How to eliminate a graphene oxide 'oil spill' accident
(Nanowerk Spotlight) Carbon nanomaterials, including graphene-based materials, are widely gaining popularity in practical applications of nanomanufacturing. As a result, it becomes more and more likely that the unwanted introduction of such materials into the environment may occur. In particular, aqueous habitats might be severely affected by any accidental carbon nanomaterials exposure.
The environmental and health risks of one such material, graphene oxide (GO), has attracted considerable attention because of its wide-ranging applications in various field. Some studies have found that GO exhibited high toxicity to marine and freshwater algae, damaged organelles, enhanced ROS generation, induced nutrition depletion, and reduced photosynthetic pigment concentrations.
Researching these potential environmental toxicity effects, scientists have found that kaolin, a cheap and abundant clay, can act as a powerful antidote to remediate the toxic effects of graphene oxide.
A sketch demonstrating the complexation of graphene oxide and kaolin, followed by uptake by P. caudatum protists. (Image: Rawil F. Fakhrullin)
"Nanoclays, in particular kaolinite and halloysite, have been used in our laboratory as versatile platforms for drug delivery, tissue engineering and antimicrobial coatings," Fakhrullin tells Nanowerk. "We are also interested in finding out how toxic these clays and clay-based polymer composites might be. As a result, we studied extensively the biological effects of nanoclays."
During these studies, the scientists used carbon nanomaterials (such as graphene oxide) as control chemicals with known toxicity. Surprisingly, they found that complexation of graphene oxide with kaolin results in pronounced alleviation of graphene oxide toxicity.
The results of this study show that there might be a very simple and low-cost way to decrease the toxicity of graphene oxide. Importantly, kaolin allows reducing graphene oxide toxicity without its physical removal from the media. This is important because it appears that kaolin-based graphene oxide adsorbents may be used as an emergency direct antidote, without involving any complicated ways to remove the adsorbed carbon nanomaterial.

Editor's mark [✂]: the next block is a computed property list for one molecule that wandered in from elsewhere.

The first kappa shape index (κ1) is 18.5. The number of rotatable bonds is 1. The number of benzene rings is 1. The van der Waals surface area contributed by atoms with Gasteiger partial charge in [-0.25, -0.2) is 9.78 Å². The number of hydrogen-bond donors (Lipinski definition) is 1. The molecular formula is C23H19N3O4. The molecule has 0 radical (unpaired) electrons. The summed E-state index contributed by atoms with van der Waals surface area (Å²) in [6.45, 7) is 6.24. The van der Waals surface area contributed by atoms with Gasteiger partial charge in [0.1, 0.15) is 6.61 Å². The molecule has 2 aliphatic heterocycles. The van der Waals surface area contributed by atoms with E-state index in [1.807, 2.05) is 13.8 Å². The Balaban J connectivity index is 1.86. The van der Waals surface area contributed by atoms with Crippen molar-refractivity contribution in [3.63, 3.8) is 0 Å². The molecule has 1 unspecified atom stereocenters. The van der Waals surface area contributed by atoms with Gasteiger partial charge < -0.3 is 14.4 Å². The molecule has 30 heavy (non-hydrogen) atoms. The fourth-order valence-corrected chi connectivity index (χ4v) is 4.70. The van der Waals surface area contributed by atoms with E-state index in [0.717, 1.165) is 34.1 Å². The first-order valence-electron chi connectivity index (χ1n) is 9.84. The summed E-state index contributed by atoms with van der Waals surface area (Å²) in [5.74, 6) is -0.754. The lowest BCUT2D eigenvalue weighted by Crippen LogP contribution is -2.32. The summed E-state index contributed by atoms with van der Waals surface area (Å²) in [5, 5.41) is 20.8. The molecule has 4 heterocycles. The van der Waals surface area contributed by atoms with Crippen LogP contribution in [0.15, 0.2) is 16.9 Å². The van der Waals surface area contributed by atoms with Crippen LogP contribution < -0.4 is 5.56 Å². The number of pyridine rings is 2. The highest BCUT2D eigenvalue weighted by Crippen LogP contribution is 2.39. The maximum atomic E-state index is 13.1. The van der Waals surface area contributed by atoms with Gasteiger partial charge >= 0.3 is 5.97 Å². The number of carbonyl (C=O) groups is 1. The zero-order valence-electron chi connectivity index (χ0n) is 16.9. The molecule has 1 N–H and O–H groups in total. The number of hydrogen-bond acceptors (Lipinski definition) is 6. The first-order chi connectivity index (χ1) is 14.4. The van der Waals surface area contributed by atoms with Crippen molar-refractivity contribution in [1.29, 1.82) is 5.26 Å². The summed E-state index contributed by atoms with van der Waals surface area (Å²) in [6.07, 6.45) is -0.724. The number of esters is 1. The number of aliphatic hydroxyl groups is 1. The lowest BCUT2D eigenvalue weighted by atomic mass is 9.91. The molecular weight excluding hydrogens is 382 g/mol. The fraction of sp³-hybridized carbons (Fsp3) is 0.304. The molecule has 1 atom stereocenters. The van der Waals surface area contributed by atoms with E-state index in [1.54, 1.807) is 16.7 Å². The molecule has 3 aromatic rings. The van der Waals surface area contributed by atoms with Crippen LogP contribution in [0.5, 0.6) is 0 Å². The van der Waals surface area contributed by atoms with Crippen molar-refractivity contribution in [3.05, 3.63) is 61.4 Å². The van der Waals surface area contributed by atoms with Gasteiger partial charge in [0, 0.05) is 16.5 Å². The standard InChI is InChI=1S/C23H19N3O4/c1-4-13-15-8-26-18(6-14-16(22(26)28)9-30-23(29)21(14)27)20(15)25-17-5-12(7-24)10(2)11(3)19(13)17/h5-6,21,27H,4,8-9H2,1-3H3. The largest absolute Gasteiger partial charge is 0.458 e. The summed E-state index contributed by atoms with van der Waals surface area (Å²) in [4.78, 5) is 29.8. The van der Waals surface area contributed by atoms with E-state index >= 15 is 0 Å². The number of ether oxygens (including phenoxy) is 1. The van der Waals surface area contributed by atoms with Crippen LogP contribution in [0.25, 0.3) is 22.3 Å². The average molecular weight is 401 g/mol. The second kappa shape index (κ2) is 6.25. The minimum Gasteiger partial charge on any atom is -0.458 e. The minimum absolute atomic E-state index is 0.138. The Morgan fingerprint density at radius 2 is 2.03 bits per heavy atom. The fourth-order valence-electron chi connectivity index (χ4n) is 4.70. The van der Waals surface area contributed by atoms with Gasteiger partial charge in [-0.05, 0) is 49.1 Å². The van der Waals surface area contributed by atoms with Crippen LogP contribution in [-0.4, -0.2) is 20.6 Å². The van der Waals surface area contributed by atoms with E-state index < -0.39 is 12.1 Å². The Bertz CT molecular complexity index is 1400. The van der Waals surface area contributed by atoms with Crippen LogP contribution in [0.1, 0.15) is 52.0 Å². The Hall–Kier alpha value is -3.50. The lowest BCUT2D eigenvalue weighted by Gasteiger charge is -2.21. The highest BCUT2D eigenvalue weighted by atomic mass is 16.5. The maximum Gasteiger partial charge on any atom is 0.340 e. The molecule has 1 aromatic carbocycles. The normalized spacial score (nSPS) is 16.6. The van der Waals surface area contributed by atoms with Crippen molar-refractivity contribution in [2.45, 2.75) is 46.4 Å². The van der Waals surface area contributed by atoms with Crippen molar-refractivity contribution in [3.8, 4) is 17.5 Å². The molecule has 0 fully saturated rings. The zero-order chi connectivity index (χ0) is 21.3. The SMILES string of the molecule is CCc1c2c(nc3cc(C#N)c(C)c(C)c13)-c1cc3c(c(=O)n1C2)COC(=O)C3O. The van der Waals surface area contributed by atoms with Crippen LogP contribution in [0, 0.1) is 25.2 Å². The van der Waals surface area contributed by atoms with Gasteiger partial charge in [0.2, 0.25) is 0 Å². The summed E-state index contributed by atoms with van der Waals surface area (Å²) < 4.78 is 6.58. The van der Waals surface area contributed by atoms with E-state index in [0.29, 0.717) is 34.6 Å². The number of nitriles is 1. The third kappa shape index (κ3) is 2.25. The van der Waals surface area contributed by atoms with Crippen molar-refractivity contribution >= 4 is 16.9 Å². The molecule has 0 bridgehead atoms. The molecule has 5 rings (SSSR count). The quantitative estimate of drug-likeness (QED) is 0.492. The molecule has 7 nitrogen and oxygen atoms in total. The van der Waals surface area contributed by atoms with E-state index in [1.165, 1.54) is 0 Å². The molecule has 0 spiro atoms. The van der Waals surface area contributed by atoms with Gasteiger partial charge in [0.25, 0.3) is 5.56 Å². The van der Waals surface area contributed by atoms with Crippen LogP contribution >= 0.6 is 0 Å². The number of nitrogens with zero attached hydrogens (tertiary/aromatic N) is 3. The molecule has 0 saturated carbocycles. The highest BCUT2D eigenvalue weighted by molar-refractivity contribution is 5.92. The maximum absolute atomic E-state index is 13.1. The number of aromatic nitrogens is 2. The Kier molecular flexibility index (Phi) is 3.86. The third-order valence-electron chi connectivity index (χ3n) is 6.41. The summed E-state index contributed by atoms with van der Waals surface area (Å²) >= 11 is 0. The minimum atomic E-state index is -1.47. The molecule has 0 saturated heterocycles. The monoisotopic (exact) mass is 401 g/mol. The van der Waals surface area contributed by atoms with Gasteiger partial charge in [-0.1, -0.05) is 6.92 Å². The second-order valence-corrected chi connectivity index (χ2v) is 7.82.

For their experimental in vivo model, the team used Paramecium caudatum protozoan. Though this single-cell creature is simple to maintain in culture and work with, it serves as a powerful research model in nanotoxicity studies.
In their experiments, they found that kaolin platelets – unlike other nanoclay used – reduces the adverse effects of graphene oxide on P. caudatum, increasing survival and growth rates, normalizing chemotaxis and galvanotaxis, improving food digestion, and reducing the number of macronucleus deformities.
Dark-field microscopy images of P. caudatum cell fed with a mixture of kaolin and graphene oxide (food vacuoles are seen inside the cell along with the nucleus having normal morphology). (Image: Rawil F. Fakhrullin)
"We expect that our findings will help in developing specific adsorbents to reduce graphene oxide toxicity in case of its environmental exposure," says Fakhrullin. "We really hope that this will not be needed on a large scale, as unfortunately happens with oil spills. However, it is prudent to expect similar issues with graphene-based materials, because of the ever-increasing use of graphene industry-related research and potential applications."
He adds that other applications based on these results are also quite possible, for example kaolin-graphene oxide complexes might be used instead of pure graphene oxide in several technological applications.
As next steps, the researchers will study the antidote-like behavior of kaolin using other biological models, such as cell cultures and nematodes. They will also modify kaolin with different polymers to attenuate graphene oxide complexation. Finally, they plan to investigate the potential of kaolin in antidoting other carbon nanomaterials, such as carbon nanotubes.